Aboriginal and Torres Strait Islander communities across Queensland have voiced their opinions on tobacco consumption and access by their peoples.

QAIHC, in partnership with Australian National University’s National Centre for Aboriginal and Torres Strait Islander Wellbeing Research have conducted a series of consultation sessions throughout the state to determine community usage and gather feedback on measures to discourage smoking and tobacco use.

“Despite a general trend downwards, tobacco consumption amongst Aboriginal and Torres Strait Islander peoples remains almost triple that of non-Indigenous populations,” said QAIHC General Manager of Policy and Research, Gregory Richards.

“In remote and very remote areas, tobacco consumption is increasing, contrary to national trends.

“The leading causes of death for Aboriginal and Torres Strait Islander peoples — cardiovascular disease, chronic obstructive pulmonary disease, diabetes, and lung cancer — are all either directly caused, or significantly contributed to, by tobacco consumption.”

Mr Richards said the consultation sessions provided an opportunity for Member services and their communities to have a say on the issues surrounding tobacco usage and access, and how they wanted preventative health measures delivered in their areas.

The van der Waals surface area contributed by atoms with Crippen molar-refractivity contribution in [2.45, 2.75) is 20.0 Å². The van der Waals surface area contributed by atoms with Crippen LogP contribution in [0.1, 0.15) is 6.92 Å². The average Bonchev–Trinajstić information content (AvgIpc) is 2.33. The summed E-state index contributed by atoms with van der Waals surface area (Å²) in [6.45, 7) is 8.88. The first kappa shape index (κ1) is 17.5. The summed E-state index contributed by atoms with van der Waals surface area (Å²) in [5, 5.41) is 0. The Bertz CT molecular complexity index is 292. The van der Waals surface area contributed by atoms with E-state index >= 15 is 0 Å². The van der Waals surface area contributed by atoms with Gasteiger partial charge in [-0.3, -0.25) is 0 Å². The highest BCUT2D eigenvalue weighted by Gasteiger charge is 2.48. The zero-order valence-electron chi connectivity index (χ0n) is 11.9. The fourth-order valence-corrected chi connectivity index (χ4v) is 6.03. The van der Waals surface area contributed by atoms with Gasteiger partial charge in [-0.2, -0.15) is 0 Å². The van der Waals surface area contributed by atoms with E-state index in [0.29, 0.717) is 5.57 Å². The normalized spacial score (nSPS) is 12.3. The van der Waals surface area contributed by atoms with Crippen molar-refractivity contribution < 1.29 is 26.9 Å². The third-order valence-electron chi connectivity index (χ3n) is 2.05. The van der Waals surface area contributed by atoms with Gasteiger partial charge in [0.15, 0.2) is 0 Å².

QAIHC has consulted with communities with the cooperation of Members including Palm Island Community Company, Torres and Cape Hospital and Health Service, Mulungu Aboriginal Corporation Medical Centre, Wuchopperen Health Service, Apunipimpa Cape York Health Council, Girudala Community Co-operative Society Ltd, North Coast Aboriginal Corporation for Community Health, the Institute for Urban Indigenous Health, Goondir Health Services and Goolburri Aboriginal Health Advancement Co Ltd.

Feedback from the consultation sessions included:

  • More anti-smoking education needs to be delivered in schools.
  • More staff training in intervention techniques was required.
  • People are not cutting back because cigarettes are getting more expensive – it is an addiction.
  • Children are being bullied into vaping at school.
  • More information required on how to access nicotine and other cessation products.
  • The community needs to tackle the problem together with strong leadership.
  • The government should follow the lead of New Zealand and ban the sale of smoked tobacco products to young people born after a certain year.

ANU will use the data from the stakeholder consultation sessions for research and for advocacy.